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See I Told You So, Rush Limbaugh

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It is not very often that a person has his own national television show,

radio show, and two books that have been on the "New York Times Best Seller

List." Rush Limbaugh happens to be one of these unique people, his radio

show is popular, his television show has the largest audience for a program

of its type and his new book is one of the best of its kind. Limbaugh always

backed up his comments with facts or statistics. While the book was

informative and factual, it was also very humorous. See, I Told You So was

definitely a conservative use of 363 pages.

Without question, Rush Limbaugh is a spokesperson for a conservative

majority within the United States. His book follows what he says on his

radio and television programs, which is a conservative and republican view on

issues. A few of the things he stresses in his book are that conservatives

are the silent majority and President Clinton cannot ruin this country in

four years. Although he stresses that conservatives are the majority, he

says that liberals are trying to regain control by forcing the public schools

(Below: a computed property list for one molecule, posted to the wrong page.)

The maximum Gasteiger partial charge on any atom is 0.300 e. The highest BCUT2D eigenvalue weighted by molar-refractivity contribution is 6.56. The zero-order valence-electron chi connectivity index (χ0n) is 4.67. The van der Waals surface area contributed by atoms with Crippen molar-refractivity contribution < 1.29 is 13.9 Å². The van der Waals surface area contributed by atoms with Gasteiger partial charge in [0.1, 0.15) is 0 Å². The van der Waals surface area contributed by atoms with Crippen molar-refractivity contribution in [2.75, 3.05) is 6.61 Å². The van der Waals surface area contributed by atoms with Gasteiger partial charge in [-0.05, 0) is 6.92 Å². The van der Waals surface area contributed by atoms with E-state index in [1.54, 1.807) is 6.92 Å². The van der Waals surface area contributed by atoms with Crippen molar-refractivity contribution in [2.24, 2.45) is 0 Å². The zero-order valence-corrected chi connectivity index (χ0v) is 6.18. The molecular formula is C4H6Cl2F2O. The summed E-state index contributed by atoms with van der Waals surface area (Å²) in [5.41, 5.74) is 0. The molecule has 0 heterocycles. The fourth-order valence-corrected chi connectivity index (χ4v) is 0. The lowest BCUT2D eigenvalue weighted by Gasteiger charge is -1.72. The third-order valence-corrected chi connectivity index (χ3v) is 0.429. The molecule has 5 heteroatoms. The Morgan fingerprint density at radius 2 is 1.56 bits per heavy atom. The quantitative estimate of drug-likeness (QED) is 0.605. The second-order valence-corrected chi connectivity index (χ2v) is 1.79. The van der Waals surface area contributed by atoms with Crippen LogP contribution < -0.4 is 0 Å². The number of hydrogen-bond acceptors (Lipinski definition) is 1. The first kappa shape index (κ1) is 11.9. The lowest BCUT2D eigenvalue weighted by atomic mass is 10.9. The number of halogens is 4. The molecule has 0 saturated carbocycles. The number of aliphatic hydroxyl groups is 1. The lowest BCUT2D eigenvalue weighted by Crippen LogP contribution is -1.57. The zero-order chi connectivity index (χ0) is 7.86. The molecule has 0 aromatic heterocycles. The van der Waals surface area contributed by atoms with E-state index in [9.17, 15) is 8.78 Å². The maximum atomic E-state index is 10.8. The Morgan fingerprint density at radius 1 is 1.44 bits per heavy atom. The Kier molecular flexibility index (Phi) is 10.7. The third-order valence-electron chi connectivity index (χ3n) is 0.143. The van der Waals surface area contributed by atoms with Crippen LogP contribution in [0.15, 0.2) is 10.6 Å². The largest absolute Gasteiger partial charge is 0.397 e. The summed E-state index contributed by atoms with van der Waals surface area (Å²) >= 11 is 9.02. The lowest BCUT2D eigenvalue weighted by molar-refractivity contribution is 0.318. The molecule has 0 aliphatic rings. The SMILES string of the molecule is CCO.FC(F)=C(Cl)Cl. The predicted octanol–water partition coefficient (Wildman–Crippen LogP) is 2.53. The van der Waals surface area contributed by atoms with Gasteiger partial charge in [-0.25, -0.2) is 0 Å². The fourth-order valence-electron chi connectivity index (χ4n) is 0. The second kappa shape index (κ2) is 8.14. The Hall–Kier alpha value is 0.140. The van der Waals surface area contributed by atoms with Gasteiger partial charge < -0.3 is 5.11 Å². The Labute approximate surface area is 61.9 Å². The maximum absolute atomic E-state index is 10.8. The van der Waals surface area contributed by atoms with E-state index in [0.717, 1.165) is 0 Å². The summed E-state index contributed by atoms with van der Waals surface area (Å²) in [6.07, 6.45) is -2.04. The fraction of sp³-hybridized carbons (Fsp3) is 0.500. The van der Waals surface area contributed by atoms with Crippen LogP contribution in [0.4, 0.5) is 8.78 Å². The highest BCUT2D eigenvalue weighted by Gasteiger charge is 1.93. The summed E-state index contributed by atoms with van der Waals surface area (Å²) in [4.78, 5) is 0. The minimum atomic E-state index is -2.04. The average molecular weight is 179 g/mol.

get rid good things like the Bible and competition, and replace them with

"Outcome-Based Education". Most importantly, we need to motivate people to

pursue excellence and not feel sorry, pity and coddle underachievers.

While the purpose of his book is to express these views, he also covers

many other topics from the environment, to Dan's Bake Sale. "The spectacle

was enough to drive a stake through the heart of liberalism (p.101)," says

Rush Limbaugh about Dan's Bake Sale. Sixty-five thousand people flocked to

Fort Collins, Colorado for what was called "Rushstock '93." This all started

as a quest for Dan Kay to make $29.95 for a subscription to The Limbaugh

Letter and escalated to a full day event that even Limbaugh attended.

While Rush Limbaugh discusses many different controversial and serious

issues, he manages to make it entertaining. He makes these serious issues

amusing by sarcastic comments and pionting out the irony in government today.



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